• Trusted cloud resource pools – how can cloud-based resource pools be secured and become trusted?
  • Detecting and mitigating user-installed VMs – how can user installed VMs from non-authorized templates be detected and secured?

The book is replete with these scenarios, and each scenario includes downloadable figures that effectively illustrate the mechanisms used to solve the problem.





Chapter 3 provides a number of first-rate architectural ideas on how to design a highly resilient cloud solution. Much of the promise of the cloud is built on scalability, elasticity and overall optimization. These chapters show how to take those possibilities from conceptual to a working implementation.





Cloud failures are inevitable and chapter 4 details how to build failover, redundancy and recovery of IT resources for the cloud environment.





Chapter 9 is particularly important, as far too many designers think that since the underlying cloud abstraction layer is highly secure, everything they build on top of that will have the same level of security. The book details a number of design patterns that are crucial to ensuring the cloud design is securing that data at rest and is resistant against specific cloud attacks.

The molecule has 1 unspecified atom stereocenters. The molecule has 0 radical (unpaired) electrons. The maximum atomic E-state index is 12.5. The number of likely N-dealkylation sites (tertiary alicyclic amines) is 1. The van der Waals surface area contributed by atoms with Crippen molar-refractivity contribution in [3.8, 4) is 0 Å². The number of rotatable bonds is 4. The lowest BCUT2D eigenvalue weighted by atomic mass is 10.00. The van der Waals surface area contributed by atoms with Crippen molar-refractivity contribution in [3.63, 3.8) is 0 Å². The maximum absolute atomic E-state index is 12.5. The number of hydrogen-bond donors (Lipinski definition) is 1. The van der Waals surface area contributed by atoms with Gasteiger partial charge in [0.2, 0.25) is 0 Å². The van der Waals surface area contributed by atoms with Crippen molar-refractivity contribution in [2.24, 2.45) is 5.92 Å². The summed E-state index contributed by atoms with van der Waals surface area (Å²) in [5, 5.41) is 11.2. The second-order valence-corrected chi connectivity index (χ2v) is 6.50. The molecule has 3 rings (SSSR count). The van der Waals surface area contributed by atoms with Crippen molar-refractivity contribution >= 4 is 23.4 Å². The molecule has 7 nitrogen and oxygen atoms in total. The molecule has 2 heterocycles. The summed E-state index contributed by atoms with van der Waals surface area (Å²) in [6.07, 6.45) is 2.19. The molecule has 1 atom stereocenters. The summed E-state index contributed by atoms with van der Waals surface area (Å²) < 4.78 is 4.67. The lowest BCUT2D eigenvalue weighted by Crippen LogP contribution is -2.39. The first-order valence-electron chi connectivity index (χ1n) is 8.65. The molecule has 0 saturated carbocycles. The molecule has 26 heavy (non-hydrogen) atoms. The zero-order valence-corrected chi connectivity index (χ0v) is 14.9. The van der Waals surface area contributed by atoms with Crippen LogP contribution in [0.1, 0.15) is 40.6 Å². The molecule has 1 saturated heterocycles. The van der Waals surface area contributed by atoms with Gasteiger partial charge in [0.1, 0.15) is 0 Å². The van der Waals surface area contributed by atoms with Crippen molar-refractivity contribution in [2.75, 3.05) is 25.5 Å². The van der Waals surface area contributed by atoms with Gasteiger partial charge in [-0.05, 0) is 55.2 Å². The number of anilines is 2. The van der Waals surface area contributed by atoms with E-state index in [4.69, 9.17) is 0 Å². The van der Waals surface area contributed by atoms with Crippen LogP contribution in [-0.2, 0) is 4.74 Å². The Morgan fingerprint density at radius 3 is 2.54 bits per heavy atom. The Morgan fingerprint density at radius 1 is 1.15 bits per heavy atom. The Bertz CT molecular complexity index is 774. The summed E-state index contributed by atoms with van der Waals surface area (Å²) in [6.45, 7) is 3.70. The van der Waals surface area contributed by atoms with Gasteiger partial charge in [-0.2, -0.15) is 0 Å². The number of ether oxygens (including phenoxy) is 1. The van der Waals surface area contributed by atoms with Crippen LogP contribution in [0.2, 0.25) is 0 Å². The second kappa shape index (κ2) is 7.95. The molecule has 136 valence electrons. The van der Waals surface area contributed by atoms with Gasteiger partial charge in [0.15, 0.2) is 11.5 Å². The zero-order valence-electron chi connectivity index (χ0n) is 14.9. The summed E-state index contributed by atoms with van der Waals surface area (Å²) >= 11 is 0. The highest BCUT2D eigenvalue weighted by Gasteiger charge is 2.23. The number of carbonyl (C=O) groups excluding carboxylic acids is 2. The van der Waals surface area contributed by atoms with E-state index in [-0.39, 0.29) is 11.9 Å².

With a list price of $49.99, the book is a bargain considering the amount of useful information the book provides. For anyone involved with cloud computing design and architecture, Cloud Computing Design Patterns, is an absolute must read.







Reviewed by Ben Rothke

Submission + - Book review: The Terrorists of Iraq

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Title:The Terrorists of Iraq: Inside the Strategy and Tactics of the Iraq Insurgency 2003-2014, 2nd Edition

Author: Malcolm W. Nance

Pages: 404

Publisher: CRC Press

Rating: 10/10

Reviewer: Ben Rothke

ISBN: 978-1498706896

Summary: Definitive text on the Iraq War written by one of the few Americans who truly understand the issue





The infinite monkey theorem states that a monkey hitting random typewriter keys for an infinite amount of time will eventually be able to create the complete works of Shakespeare. Various scientists such as Nobel laureate Arno Penzias have shown how the theorem is mathematically impossible.